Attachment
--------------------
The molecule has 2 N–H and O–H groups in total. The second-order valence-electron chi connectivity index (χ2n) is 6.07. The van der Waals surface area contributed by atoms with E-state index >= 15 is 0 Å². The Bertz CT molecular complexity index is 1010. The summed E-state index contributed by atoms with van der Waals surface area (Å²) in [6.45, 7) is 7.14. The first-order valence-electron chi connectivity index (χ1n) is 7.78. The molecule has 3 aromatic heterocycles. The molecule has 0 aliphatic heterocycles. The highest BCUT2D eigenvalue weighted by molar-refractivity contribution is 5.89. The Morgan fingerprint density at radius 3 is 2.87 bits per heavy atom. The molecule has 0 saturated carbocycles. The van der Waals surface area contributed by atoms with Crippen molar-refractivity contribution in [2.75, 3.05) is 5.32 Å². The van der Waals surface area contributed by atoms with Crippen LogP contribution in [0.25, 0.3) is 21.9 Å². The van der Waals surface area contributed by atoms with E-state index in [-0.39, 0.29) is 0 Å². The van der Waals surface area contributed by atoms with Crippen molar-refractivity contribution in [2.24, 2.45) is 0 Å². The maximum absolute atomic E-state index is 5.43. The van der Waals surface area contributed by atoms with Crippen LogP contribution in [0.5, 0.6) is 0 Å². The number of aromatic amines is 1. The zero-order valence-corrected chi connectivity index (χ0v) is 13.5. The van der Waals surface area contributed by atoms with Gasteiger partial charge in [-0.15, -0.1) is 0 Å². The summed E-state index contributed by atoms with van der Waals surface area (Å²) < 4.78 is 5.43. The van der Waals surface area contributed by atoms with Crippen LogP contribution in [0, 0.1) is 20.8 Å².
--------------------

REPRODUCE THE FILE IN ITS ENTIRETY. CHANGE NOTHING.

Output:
The molecule has 2 N–H and O–H groups in total. The second-order valence-electron chi connectivity index (χ2n) is 6.07. The van der Waals surface area contributed by atoms with E-state index >= 15 is 0 Å². The Bertz CT molecular complexity index is 1010. The summed E-state index contributed by atoms with van der Waals surface area (Å²) in [6.45, 7) is 7.14. The first-order valence-electron chi connectivity index (χ1n) is 7.78. The molecule has 3 aromatic heterocycles. The molecule has 0 aliphatic heterocycles. The highest BCUT2D eigenvalue weighted by molar-refractivity contribution is 5.89. The Morgan fingerprint density at radius 3 is 2.87 bits per heavy atom. The molecule has 0 saturated carbocycles. The van der Waals surface area contributed by atoms with Crippen molar-refractivity contribution in [2.75, 3.05) is 5.32 Å². The van der Waals surface area contributed by atoms with Crippen LogP contribution in [0.25, 0.3) is 21.9 Å². The van der Waals surface area contributed by atoms with E-state index in [-0.39, 0.29) is 0 Å². The van der Waals surface area contributed by atoms with Crippen molar-refractivity contribution in [2.24, 2.45) is 0 Å². The maximum absolute atomic E-state index is 5.43. The van der Waals surface area contributed by atoms with Crippen LogP contribution in [0.5, 0.6) is 0 Å². The number of aromatic amines is 1. The zero-order valence-corrected chi connectivity index (χ0v) is 13.5. The van der Waals surface area contributed by atoms with Gasteiger partial charge in [-0.15, -0.1) is 0 Å². The summed E-state index contributed by atoms with van der Waals surface area (Å²) < 4.78 is 5.43. The van der Waals surface area contributed by atoms with Crippen LogP contribution in [0, 0.1) is 20.8 Å².